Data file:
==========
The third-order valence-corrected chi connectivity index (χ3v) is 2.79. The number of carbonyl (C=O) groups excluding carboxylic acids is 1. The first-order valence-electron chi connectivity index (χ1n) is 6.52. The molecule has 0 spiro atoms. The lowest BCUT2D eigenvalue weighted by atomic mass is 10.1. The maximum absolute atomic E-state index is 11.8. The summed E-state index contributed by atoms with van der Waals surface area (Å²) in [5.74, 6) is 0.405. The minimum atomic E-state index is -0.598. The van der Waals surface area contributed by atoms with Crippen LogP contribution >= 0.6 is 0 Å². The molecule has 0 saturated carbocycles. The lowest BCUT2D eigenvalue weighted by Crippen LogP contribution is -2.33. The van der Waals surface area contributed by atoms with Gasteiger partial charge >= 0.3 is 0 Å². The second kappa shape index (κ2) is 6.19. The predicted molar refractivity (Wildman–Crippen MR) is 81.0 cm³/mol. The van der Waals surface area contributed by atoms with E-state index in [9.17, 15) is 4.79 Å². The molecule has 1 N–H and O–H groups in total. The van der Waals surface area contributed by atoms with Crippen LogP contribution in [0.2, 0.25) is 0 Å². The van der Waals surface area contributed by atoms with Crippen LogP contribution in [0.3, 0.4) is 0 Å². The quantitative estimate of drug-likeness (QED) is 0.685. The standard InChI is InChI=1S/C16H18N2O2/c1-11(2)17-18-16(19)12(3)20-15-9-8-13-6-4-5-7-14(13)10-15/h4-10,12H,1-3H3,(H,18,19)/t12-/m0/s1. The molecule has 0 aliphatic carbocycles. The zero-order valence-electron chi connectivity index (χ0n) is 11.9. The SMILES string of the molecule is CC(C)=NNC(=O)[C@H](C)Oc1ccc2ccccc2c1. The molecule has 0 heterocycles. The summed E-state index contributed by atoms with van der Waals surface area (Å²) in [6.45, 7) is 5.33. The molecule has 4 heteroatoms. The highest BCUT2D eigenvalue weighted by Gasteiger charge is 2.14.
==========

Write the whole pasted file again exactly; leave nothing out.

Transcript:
The third-order valence-corrected chi connectivity index (χ3v) is 2.79. The number of carbonyl (C=O) groups excluding carboxylic acids is 1. The first-order valence-electron chi connectivity index (χ1n) is 6.52. The molecule has 0 spiro atoms. The lowest BCUT2D eigenvalue weighted by atomic mass is 10.1. The maximum absolute atomic E-state index is 11.8. The summed E-state index contributed by atoms with van der Waals surface area (Å²) in [5.74, 6) is 0.405. The minimum atomic E-state index is -0.598. The van der Waals surface area contributed by atoms with Crippen LogP contribution >= 0.6 is 0 Å². The molecule has 0 saturated carbocycles. The lowest BCUT2D eigenvalue weighted by Crippen LogP contribution is -2.33. The van der Waals surface area contributed by atoms with Gasteiger partial charge >= 0.3 is 0 Å². The second kappa shape index (κ2) is 6.19. The predicted molar refractivity (Wildman–Crippen MR) is 81.0 cm³/mol. The van der Waals surface area contributed by atoms with E-state index in [9.17, 15) is 4.79 Å². The molecule has 1 N–H and O–H groups in total. The van der Waals surface area contributed by atoms with Crippen LogP contribution in [0.2, 0.25) is 0 Å². The van der Waals surface area contributed by atoms with Crippen LogP contribution in [0.3, 0.4) is 0 Å². The quantitative estimate of drug-likeness (QED) is 0.685. The standard InChI is InChI=1S/C16H18N2O2/c1-11(2)17-18-16(19)12(3)20-15-9-8-13-6-4-5-7-14(13)10-15/h4-10,12H,1-3H3,(H,18,19)/t12-/m0/s1. The molecule has 0 aliphatic carbocycles. The zero-order valence-electron chi connectivity index (χ0n) is 11.9. The SMILES string of the molecule is CC(C)=NNC(=O)[C@H](C)Oc1ccc2ccccc2c1. The molecule has 0 heterocycles. The summed E-state index contributed by atoms with van der Waals surface area (Å²) in [6.45, 7) is 5.33. The molecule has 4 heteroatoms. The highest BCUT2D eigenvalue weighted by Gasteiger charge is 2.14.